“So let me ask you a question. We’ve got a probation period of one year. DUI. Nothing happens within that year. 370 days, he gets another one. Is that, would that charge, or with the severity of that charge, in the final resolution of that charge, that second one be different if it was ten days earlier?”
“Not generally. Let me just go with, first of all, A DUI, you’re usually going to have three years…”
“I meant…okay. Three years and one day.”
“Yeah, yeah, right? Exactly I understand. Well, look, they can’t charge you with a violation of your probation, if you’re one day after your probation expires. That…a violation of probation… you can basically be sentenced to the maximum amount of time that you could have had you been convicted of that charge, out of the gate. So, on a DUI, first time DUI, you can get six months in jail, if you violate probation. Basic. And then, obviously now, you have a second time DUI, but they can only…if it’s three years and one day, they can only try to get you on that second time DUI. Which is now, that’s one year, and there’s some mandatory jail time and things, but there’s a lot of flexibility there.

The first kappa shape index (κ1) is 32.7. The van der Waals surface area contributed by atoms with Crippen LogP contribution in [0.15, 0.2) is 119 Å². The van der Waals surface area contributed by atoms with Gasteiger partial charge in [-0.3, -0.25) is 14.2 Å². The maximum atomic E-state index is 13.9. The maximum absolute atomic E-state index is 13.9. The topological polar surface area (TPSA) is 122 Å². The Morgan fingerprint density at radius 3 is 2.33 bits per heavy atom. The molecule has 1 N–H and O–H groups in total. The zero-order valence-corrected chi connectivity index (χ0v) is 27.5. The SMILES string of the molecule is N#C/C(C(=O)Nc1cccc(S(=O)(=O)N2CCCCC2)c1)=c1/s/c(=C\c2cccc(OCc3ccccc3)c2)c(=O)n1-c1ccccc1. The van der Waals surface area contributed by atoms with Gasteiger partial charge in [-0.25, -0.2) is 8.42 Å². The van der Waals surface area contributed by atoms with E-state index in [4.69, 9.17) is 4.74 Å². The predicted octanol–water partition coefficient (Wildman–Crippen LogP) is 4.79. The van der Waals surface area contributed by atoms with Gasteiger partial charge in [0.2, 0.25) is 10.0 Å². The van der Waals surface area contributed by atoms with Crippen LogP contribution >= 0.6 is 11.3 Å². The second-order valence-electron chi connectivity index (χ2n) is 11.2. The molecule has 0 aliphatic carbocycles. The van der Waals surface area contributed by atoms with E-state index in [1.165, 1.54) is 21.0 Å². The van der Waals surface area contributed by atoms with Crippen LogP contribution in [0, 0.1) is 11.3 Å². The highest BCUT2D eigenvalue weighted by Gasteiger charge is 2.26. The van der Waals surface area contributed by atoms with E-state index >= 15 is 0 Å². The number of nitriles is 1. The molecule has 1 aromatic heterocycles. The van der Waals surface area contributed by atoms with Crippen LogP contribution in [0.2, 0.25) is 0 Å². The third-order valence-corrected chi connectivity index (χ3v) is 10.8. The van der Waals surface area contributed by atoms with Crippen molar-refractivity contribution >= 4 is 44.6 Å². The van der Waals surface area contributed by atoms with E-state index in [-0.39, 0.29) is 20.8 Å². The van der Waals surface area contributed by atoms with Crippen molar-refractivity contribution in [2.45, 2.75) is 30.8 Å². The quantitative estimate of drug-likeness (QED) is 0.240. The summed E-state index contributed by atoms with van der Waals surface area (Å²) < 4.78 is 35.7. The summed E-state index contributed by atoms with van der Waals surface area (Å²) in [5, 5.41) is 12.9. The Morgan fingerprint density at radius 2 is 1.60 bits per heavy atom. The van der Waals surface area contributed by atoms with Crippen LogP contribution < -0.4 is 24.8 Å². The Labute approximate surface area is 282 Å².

So the only thing it can really do is, first of all, since it’s within the ten years, see…the second time DUI is within ten years of the incident date of the first DUI, then they could call this a second, meaning that enhances it. But the fact that it’s three years and one day, the only thing that applies to is…whether the DA goes, ‘oh my God, this guy doesn’t learn his lesson’. Obviously, all second time DUI’s. And the fact that, you know that it was so close in time to the previous DUI, just three years. So… but again, there’s no, there’s no actual enhancement other than that you call it the second time DUI, third time DUI, fourth time DUI.”